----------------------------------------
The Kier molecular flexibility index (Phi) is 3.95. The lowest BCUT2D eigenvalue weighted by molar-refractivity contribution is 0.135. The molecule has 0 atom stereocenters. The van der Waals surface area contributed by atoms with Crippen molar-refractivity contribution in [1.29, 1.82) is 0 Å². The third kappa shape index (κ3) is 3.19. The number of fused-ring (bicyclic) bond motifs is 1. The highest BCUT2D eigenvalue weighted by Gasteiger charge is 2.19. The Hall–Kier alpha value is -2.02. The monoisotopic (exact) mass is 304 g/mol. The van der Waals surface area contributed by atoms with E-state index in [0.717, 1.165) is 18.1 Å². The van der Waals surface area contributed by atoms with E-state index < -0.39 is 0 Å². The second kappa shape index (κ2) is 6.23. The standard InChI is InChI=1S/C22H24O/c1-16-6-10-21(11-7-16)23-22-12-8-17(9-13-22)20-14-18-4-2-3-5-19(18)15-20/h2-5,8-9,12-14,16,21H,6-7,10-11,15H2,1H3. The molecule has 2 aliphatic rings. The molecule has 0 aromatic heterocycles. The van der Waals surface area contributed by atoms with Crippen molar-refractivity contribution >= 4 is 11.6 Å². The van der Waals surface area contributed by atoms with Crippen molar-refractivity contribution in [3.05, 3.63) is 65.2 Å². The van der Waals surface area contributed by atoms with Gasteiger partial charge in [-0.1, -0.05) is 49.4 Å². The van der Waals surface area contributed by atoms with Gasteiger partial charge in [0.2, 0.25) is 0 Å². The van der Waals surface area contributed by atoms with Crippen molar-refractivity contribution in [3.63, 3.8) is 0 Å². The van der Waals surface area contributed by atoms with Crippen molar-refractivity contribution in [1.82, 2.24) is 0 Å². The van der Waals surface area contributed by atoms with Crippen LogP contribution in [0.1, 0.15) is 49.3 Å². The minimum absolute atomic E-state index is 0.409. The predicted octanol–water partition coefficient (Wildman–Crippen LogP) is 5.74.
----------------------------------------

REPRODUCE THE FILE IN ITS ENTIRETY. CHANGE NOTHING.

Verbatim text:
The Kier molecular flexibility index (Phi) is 3.95. The lowest BCUT2D eigenvalue weighted by molar-refractivity contribution is 0.135. The molecule has 0 atom stereocenters. The van der Waals surface area contributed by atoms with Crippen molar-refractivity contribution in [1.29, 1.82) is 0 Å². The third kappa shape index (κ3) is 3.19. The number of fused-ring (bicyclic) bond motifs is 1. The highest BCUT2D eigenvalue weighted by Gasteiger charge is 2.19. The Hall–Kier alpha value is -2.02. The monoisotopic (exact) mass is 304 g/mol. The van der Waals surface area contributed by atoms with E-state index in [0.717, 1.165) is 18.1 Å². The van der Waals surface area contributed by atoms with E-state index < -0.39 is 0 Å². The second kappa shape index (κ2) is 6.23. The standard InChI is InChI=1S/C22H24O/c1-16-6-10-21(11-7-16)23-22-12-8-17(9-13-22)20-14-18-4-2-3-5-19(18)15-20/h2-5,8-9,12-14,16,21H,6-7,10-11,15H2,1H3. The molecule has 2 aliphatic rings. The molecule has 0 aromatic heterocycles. The van der Waals surface area contributed by atoms with Crippen molar-refractivity contribution >= 4 is 11.6 Å². The van der Waals surface area contributed by atoms with Crippen molar-refractivity contribution in [3.05, 3.63) is 65.2 Å². The van der Waals surface area contributed by atoms with Gasteiger partial charge in [-0.1, -0.05) is 49.4 Å². The van der Waals surface area contributed by atoms with Gasteiger partial charge in [0.2, 0.25) is 0 Å². The van der Waals surface area contributed by atoms with Crippen molar-refractivity contribution in [3.63, 3.8) is 0 Å². The van der Waals surface area contributed by atoms with Crippen molar-refractivity contribution in [1.82, 2.24) is 0 Å². The van der Waals surface area contributed by atoms with Crippen LogP contribution in [0.1, 0.15) is 49.3 Å². The minimum absolute atomic E-state index is 0.409. The predicted octanol–water partition coefficient (Wildman–Crippen LogP) is 5.74.